As for human cloning, there has been extensive debate since Dolly entered the world stage. A United Nations Declaration banning human cloning has been adopted. UNESCO established a working group to explore establishing a “legally binding” convention banning human cloning—a challenge since global governance remains elusive. The United States has also not made human cloning illegal. However, there are financial barriers to this possibility. Consider that cloning a cat costs $25,000 and a dog costs $50,000. A 2001 article ran the math and calculated that cloning a human would cost $1.7 million. Cloning a human is unlikely to be widely affordable.
Another barrier to human cloning is the harm principle: With a 0.66% success rate, almost 150 embryos would be unsuccessful to create a single live clone birth. Given that, at least in the U.S., there is consideration for potentiality in human embryos, this level of discard is unlikely to be widely accepted. Even if one views a human embryo as a cluster of cells, there is an emotional attachment that a human parent would have to its potential cloned progeny that makes acceptance of this rate unlikely.
If the value of cloning a nonhuman animal is for its productivity, our emotional attachment, or as research subjects, then the impetus does not apply to humans. Since we do not consume humans as food products or for racing, the eugenic arguments for cloning prized cattle or horses does not apply. In regards to research: human subjects research requires a review as well as consent and assent from the subject or subject’s guardian/parent. A potential future clone could not consent and a parent is unlikely to consent to have a small army created for research purposes. Thus, creating a clone army to do battle together (all the blood is compatible if a transfusion is needed), or to be created as sources of organ transplants for sick people (again, the technology only works with fetal cells, so parents would have to create clones during fetal development and keep one aside to be used as an organ farm) in impractical and highly unlikely. Emotional attachment would be cloning a deceased loved one, which this technology does not support (since it requires fetal cells and does not work on adult cells). Perhaps one might want to generate a new body for someone severely injured (which would require developing a way to transplant brains from body-to-body or to transfer brain patterns into another brain) but that technology is well beyond our current capabilities.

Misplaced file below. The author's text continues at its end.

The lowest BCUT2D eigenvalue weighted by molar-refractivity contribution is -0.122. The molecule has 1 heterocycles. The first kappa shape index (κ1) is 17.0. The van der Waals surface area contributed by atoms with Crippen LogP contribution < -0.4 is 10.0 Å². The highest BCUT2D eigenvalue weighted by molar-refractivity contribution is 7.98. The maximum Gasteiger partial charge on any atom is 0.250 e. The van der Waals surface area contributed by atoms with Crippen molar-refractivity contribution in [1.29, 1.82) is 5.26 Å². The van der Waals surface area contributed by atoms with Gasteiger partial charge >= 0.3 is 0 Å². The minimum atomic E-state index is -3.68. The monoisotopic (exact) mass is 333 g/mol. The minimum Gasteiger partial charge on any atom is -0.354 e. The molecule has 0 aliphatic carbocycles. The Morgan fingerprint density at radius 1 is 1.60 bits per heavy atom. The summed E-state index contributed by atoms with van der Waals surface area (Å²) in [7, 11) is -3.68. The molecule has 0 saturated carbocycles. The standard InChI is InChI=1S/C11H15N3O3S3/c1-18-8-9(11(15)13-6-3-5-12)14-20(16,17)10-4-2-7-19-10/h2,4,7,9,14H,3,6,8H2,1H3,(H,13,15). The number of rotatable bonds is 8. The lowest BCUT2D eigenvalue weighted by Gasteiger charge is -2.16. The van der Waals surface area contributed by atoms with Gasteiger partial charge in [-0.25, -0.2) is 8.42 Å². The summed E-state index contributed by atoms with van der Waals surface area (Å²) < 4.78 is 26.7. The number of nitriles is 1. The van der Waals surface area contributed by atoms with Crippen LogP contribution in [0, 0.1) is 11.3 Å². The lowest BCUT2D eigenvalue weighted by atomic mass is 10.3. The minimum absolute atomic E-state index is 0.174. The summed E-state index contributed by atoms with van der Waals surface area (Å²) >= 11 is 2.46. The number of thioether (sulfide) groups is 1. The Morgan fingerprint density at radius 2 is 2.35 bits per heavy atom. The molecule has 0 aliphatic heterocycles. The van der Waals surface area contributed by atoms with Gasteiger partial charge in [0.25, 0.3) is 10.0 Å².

Thus, the risk of human cloning is still an idea of science fiction. Although this latest discovery may provide fodder for a new round of cloning horror and sci fi movies, it is unlikely to alter the real human landscape. However, it does suggest the need for further movement on international study and agreements on the future of human cloning.